The key thing about this flow is that there is no requirement for human interaction and that the token can get renewed automatically if it expires. With the authorisation grant flow, I had to initially set this up manually via the OA2C_GRANT transaction (as per the wiki). A refresh token (to ensure I don’t have continually re-authenticate manually) was also requested at the same time and, according to OA2C_GRANT was provided and accepted ok). This worked perfectly fine for the first hour of the initial grant but once this expired and the refresh token was requested, it never worked. Service Now was expecting a client credentials flow and I had not set this up, hence I was stuck with a solution that partially worked and one that I progressed with far too long before admitting defeat. Therefore, I thought it useful to provide a few steps that caught me out in case they are of use to someone else faced with a similar situation.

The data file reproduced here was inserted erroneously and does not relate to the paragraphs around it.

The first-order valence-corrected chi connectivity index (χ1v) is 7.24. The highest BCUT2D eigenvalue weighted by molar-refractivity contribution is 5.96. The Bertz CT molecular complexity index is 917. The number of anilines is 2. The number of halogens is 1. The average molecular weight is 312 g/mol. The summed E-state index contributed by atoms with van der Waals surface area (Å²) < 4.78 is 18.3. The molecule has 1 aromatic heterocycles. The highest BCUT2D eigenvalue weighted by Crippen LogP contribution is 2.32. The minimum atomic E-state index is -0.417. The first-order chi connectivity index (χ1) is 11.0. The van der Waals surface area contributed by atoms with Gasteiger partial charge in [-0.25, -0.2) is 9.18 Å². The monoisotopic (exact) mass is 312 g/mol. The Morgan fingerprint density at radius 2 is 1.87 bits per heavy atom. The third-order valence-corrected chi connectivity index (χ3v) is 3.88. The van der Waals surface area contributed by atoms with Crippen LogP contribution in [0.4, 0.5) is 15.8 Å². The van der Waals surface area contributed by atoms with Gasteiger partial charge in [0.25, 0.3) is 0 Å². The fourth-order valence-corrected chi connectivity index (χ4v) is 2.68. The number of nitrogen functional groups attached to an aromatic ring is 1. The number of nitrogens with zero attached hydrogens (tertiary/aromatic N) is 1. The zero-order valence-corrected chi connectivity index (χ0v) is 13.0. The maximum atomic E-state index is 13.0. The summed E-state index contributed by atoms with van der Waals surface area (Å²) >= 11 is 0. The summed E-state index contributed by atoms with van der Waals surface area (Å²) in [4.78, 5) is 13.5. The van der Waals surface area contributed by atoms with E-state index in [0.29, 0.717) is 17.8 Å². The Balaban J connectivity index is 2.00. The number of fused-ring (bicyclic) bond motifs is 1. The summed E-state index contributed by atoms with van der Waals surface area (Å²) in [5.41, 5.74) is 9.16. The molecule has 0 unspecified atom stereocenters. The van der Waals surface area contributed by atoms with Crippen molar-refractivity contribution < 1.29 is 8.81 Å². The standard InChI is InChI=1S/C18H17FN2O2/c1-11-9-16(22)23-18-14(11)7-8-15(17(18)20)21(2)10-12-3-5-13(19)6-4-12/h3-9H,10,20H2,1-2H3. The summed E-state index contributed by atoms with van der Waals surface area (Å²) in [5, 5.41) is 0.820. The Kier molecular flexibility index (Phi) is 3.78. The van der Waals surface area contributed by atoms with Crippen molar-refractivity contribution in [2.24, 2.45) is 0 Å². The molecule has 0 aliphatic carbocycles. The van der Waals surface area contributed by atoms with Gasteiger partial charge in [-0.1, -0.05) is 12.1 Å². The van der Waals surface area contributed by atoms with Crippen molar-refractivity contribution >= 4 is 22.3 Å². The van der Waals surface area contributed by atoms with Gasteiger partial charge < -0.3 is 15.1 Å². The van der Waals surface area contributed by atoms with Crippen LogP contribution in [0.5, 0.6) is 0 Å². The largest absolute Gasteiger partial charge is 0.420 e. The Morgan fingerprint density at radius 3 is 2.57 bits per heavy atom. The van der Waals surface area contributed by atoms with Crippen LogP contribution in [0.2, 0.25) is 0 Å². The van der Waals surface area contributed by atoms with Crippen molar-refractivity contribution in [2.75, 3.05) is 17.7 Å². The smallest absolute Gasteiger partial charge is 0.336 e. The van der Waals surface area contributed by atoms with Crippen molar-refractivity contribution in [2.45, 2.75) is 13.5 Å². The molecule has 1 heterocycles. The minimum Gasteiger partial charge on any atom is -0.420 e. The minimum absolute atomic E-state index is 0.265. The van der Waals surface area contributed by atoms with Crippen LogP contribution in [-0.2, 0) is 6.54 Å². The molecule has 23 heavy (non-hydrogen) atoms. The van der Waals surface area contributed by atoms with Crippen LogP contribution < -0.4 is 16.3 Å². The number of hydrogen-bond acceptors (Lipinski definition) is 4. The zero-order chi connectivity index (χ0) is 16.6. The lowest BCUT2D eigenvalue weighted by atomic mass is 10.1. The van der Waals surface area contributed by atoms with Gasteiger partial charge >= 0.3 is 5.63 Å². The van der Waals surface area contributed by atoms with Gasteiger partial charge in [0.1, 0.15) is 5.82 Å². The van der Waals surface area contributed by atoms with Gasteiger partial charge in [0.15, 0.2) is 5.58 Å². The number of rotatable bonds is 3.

There a quite a few links in the chain to authenticating using OAUTH2 using SAP as the client and the wiki takes them on one by one. Below, I’ll just add the changes I needed to make in order for the client credentials flow to work.

Authorisation Object

Mentioned in the wiki but after providing it in a test profile to myself, I then later forgot when testing for other users – lots of debugging later and I remembered it. Hence I’m putting a the top!

There is a check on this when creating the oauth2 client via the create_oauth_client() method below:

Figure 2 – Authorisation requirement


Make sure you add the following to all userids that need to call the code.

  •  S_OA2C_USE
    • PROFILE       = ‘Your profile name i.e. ZSERVICENOW*’
    • ACTVT           = 16

SSL Certificate